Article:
We have passed the autumn equinox, and as we walked up Long Lane, Aughton, ripe conkers were falling around us. The Rowan and Guelder Roses are full of bright red berries. We thought we glimpsed either a Swallow or a House Martin over the houses, quite a late stayer. Then we crossed the A59 Liverpool Road and headed up Gaw Hill Lane and Holly Lane to Gorse Hill nature reserve for their annual Apple Festival.
They used to have their apple weekend in mid-October but now the apples are ripening two or three weeks earlier, another sign of climate change. The orchard wasn’t looking its best. A group of Roe Deer visited last winter and barked a lot of the trees. The affected trees have survived but are now protected with tree guards around the trunks. They have borne smaller apples this year. Then they had a shortage of volunteers in the spring to thin the apple buds, so even on the undamaged trees, they have more and smaller apples than they would have liked.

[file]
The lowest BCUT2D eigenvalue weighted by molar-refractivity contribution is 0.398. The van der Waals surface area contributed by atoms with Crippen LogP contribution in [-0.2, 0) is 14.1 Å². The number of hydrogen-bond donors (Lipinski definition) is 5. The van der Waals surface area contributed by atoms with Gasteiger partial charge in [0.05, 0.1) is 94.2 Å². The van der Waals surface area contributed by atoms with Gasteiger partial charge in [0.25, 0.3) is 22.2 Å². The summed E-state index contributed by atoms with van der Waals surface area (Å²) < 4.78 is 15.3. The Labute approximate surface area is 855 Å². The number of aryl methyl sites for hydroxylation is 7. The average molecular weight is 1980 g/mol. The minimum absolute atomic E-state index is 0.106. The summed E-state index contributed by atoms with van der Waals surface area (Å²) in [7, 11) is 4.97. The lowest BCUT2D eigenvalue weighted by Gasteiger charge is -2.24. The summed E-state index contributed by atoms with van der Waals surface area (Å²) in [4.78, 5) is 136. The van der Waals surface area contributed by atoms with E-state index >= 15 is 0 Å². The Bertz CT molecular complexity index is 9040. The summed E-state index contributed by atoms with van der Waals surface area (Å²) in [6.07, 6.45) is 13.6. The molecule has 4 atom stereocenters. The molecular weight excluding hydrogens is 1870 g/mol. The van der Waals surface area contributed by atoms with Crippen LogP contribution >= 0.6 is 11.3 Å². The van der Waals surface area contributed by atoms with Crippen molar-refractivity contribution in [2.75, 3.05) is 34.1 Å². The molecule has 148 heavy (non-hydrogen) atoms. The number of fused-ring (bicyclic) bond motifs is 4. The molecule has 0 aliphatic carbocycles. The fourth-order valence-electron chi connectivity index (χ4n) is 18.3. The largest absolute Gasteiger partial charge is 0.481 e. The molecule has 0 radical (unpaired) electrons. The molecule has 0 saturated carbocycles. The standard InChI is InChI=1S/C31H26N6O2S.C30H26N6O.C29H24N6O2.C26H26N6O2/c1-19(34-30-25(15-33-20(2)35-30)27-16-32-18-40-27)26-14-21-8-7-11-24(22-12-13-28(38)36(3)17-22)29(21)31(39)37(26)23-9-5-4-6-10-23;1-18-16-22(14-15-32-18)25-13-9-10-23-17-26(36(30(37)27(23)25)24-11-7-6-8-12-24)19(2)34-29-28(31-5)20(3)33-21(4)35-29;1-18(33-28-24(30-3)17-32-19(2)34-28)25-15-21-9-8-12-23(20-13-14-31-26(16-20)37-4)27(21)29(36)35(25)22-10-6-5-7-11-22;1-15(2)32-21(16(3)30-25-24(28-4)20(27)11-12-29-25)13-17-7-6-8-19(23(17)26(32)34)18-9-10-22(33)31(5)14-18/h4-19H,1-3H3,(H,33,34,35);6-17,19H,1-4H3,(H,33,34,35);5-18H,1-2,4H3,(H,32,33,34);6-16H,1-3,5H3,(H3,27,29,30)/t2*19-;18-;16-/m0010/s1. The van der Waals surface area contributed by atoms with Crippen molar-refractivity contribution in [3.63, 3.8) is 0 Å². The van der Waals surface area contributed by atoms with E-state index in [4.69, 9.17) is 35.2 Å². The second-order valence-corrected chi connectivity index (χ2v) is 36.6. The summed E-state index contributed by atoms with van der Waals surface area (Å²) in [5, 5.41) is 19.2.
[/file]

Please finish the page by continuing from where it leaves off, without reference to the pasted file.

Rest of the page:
But there were still plenty of apples on display in the sales barn, of dozens of varieties.
We mad a quick visit into the woods to look at the rare (for Lancashire) Wayfaring Tree, which was starting to fruit. We also admired a Pedunculate Oak with its acorns forming well. It had fewer knopper galls than we see in Liverpool parks (possibly because the wasp’s co-host, Turkey Oak, hasn’t been planted here.) The little red structures in the middle are next spring’s buds.
We returned over the fields, passing the ponies from the nearby riding school, who were posing prettily as if for a family portrait.
Public transport details: Ormskirk train from Central at 10.17, arriving Aughton Park 10.45. Returned from Aughton Park at 2.40, arriving Central 3.10.